You’re bound to have questions when you come in for your first sleep apnea consultation. Even though it is one of the more common sleep disorders, most people don’t know very much about it. The more information you have, the easier the condition will be to overcome. We’re always happy to answer your questions, but to help you take the initiative in learning as much about sleep apnea as possible, we’ve gone ahead and provided the answers to some of the inquiries we’ve heard most often. Please call us if there’s anything else on your mind that isn’t addressed here.
Sleep apnea is often directly linked to factors in your mouth and throat – in other words, the part of the body that a dentist is most familiar with. Having undergone advanced training in sleep medicine, Dr. Thompson is uniquely qualified to help patients suffering from obstructive sleep apnea by creating custom-made sleep appliances to keep their airways open during the night. To ensure that you receive the best treatment, Dr. Thompson works with the finest sleep doctors in the area.
Not necessarily; while it is true that most patients with sleep apnea snore, that doesn’t mean that snoring is always linked to a disorder. However, if you snore every night, chances are that you’re not getting the rest you need, leading to you feeling exhausted during the day. Chronic snoring can also increase your risk of developing sleep apnea later. We can use oral appliances to stop the noise and improve the quality of your sleep.
First, you need to confirm your suspicions. Many of the telltale symptoms of sleep apnea are also connected to other conditions, so a proper diagnosis needs to be made first. You can take the STOP-BANG Assessment on our website and send it to our team. If we decide that you’re at risk for sleep apnea, we’ll get back to you within a day to schedule a consultation.
Not all patients will experience exactly the same sleep apnea patients. That said, particularly common issues include snoring, exhaustion during the day, periodic cessations in breathing while you’re asleep, and waking up gasping for air. You might also notice that you gain weight, suffer from mood swings, and often wake up with a sore throat or headache.
If you are eligible for oral appliance treatment, it may be possible to switch to oral appliance therapy even if you’re already using a CPAP machine. While it’s not suitable for all patients, oral appliance therapy is a viable option for patients suffering from a mild case of mild to moderate obstructive sleep apnea. For more severe cases, it might also be possible to use an oral appliance in conjunction with CPAP.
If you’re talking about dental insurance, then the answer is no. However, you can use medical insurance to help pay for an oral appliance; even though it comes from a dentist, the device is being used to treat a medical condition. Check your insurance plan to see what kind of coverage it offers. Most policies are willing to pay for oral appliances as well as other forms of sleep apnea therapy.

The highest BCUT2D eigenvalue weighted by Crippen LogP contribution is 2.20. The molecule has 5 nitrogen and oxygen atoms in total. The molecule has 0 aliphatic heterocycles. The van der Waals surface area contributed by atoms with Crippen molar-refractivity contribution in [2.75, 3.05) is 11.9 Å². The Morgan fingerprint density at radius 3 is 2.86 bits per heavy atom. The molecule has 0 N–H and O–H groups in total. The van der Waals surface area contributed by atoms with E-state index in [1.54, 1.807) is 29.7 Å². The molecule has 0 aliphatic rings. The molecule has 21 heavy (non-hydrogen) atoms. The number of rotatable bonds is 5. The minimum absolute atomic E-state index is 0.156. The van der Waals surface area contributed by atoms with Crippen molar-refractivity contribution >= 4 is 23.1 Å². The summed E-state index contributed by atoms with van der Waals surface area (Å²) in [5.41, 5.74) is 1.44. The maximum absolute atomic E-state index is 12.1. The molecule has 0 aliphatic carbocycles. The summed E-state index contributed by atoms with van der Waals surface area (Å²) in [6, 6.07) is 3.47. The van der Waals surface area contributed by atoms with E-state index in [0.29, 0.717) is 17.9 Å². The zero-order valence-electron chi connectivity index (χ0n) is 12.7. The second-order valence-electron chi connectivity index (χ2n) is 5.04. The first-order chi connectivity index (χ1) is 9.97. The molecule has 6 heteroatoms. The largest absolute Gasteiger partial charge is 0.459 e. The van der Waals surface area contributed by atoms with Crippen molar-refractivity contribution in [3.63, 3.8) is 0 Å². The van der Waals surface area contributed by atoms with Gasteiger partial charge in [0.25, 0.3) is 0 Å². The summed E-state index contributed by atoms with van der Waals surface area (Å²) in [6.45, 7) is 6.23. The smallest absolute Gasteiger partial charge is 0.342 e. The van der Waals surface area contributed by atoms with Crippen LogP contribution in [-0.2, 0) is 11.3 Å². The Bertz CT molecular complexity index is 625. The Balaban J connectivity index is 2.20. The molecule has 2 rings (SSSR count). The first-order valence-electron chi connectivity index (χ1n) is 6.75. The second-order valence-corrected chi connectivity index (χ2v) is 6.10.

Using a CPAP machine for sleep apnea therapy can take quite some time to get accustomed to it. The device can often be noisy and distracting, especially for light sleepers. With an oral appliance, however, you should be able to expect better rest almost immediately. That said, it can also sometimes take a night or two for you to get used to having them in your mouth. The best way to know for certain if the oral appliance is improving your rest is to undergo another sleep test. Still, if you notice your symptoms are lessening or subsiding, then this is likely a sure sign of success!
Traveling with a CPAP machine can be cumbersome as the device is bulky and may be quite annoying to lug around with you. On the other hand, an oral appliance is small and can easily fit in your pocket, making them incredibly convenient to bring along during a trip. In either case, you’ll want to make sure you keep up with your normal sleep routine as much as you can while traveling. This will increase your chances of getting plenty of rest.
Since being overweight is one of the major risk factors of obstructive sleep apnea, it’s quite possible to reduce your symptoms if you work on losing some of your weight. After all, having excess weight and tissue can result in blocking your airways, making it more difficult to breathe during rest. By exercising and shedding off the tissue surrounding your airways, you can minimize your symptoms of sleep apnea. That said, there’s still a chance that you might experience problems during rest even after losing weight, in which case you’ll want to do another sleep test to see if your condition persists.
While sleep apnea can affect a wide range of people, certain demographics have a higher chance of developing symptoms during rest. This can include men, obese or overweight individuals, those with an untreated tongue tie, pregnant women, and post-menopausal women. While certain risk factors can be reduced on your own, others may require help from a doctor to treat the symptoms. If you suspect that you might have sleep apnea or have issues getting sufficient rest, don’t hesitate to contact us for help.